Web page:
Exercise — After the immediate recovery phase, moderate exercise is recommended. If the arm begins to hurt, lie down and elevate the arm. Walking, swimming, light aerobics, bike riding, and yoga are all recommended to improve lymph flow and reduce swelling. Avoid repetitive movements against resistance with the affected arm, such as scrubbing or pushing/pulling heavy objects.

Some clinicians recommend avoiding certain forms of exercise, including rowing, tennis, golf, skiing, squash, racquetball, or other vigorous repetitive movements. However, there is no evidence that these activities promote or worsen lymphedema.

Compression garments — Applying pressure to the arm can encourage fluid movement and ultimately reduce swelling. Pressure can be applied by using an elastic lymphedema sleeve or by wrapping the arm in elastic bandages. Some people require a custom-made garment if a standard size sleeve does not fit.

A lymphedema sleeve is preferred to bandaging because it provides increased pressure at the wrist, which gradually lessens towards the axilla; this helps to move fluid better than bandages, which have equal pressure at all points along the arm. Whichever method is used, proper fit is important to avoid worsening edema in any one area of the arm.

Some clinicians recommend the garment be used for up to 24 hours per day, while others recommend use only during waking hours or exercise. Compression garments should be replaced every four to six months, or when they begin to lose their elasticity.

Massage therapy — Another method to mobilize lymph fluid is massage or manual lymphatic drainage (MLD). MLD applies light pressure to the arm and torso to mobilise fluid from the fingers and hand to the upper arm and chest. It is thought that MLD of the skin and subcutaneous tissue may help open gaps or collateral channels between lymphatic ducts, enhancing the flow of fluid through the lymphatic system.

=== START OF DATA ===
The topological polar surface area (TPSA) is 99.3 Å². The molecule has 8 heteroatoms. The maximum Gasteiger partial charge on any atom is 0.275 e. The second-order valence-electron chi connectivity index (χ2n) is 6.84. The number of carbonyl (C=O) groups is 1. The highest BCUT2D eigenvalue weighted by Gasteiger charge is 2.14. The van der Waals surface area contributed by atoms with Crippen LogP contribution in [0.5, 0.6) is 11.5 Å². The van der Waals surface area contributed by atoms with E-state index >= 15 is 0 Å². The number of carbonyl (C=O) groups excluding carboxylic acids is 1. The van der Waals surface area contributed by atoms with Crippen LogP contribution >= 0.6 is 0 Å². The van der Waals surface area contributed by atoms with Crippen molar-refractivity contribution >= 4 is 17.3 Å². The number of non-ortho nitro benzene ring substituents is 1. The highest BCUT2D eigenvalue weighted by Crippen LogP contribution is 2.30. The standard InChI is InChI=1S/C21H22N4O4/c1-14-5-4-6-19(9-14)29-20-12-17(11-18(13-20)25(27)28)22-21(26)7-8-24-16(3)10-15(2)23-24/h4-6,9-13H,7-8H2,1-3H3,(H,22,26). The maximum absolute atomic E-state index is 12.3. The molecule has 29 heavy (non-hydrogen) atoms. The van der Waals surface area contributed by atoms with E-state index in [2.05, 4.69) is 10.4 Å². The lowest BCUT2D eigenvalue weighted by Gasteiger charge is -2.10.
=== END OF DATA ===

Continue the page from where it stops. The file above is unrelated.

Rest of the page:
Massage is usually used in conjunction with compression garments and therapeutic exercise. Whenever possible, patients should be referred to practitioners trained in MLD. Patients and family members can also be trained in massage techniques, allowing therapy to continue after formal treatment with a therapist. Mild lymphedema may resolve in two to three weeks, but more severe cases usually require longer treatment.

Complex decongestion therapy — This is a multimodality approach that uses a combination of massage, skin care, exercise, and compression garments. It is considered an effective treatment for lymphedema that is unresponsive to compression therapy alone. A physical therapist directs the treatment. The treatment is done intensively until arm swelling is improved (several weeks to months), followed by a maintenance program that continues indefinitely.

Women with certain conditions should not use complex physical therapy of the arm, including those with infections of the affected arm, severe heart failure, or a deep vein thrombosis (blood clot in the arm).

External pneumatic compression — External pneumatic compression may be used for patients who do not respond to massage or pressure garments. This treatment uses a sleeve that is intermittently inflated, beginning at the lower end of the arm and progressing towards the shoulder.

Currently, pneumatic compression is recommended only for patients who have not improved with other therapies (massage, compression garments, exercise). It is not useful as a sole form of therapy, but is usually combined with complex physical therapy.

Drug treatment — Drug therapy is usually ineffective and in some cases, can be harmful.

Surgery — Surgery is rarely performed to treat lymphedema following breast cancer therapy. When surgery is necessary, the preferred approach includes removal of subcutaneous fat and fibrous tissue with liposuction. The effectiveness of this approach has not been studied, and there is concern that lymphedema will eventually return after surgery.

Some specialized centers have performed lymphatic microsurgery, which involves draining lymph fluid into blood vessels. A newer technique, microsurgical lymph node transplantation, is currently being studied.

IMPACT OF LYMPHEDEMA — While lymphedema is not a life-threatening condition, it can have a major impact on a person's lifestyle and quality of life. A change in the appearance of the arm often leads to concerns about body image.

     Axillary lymph nodes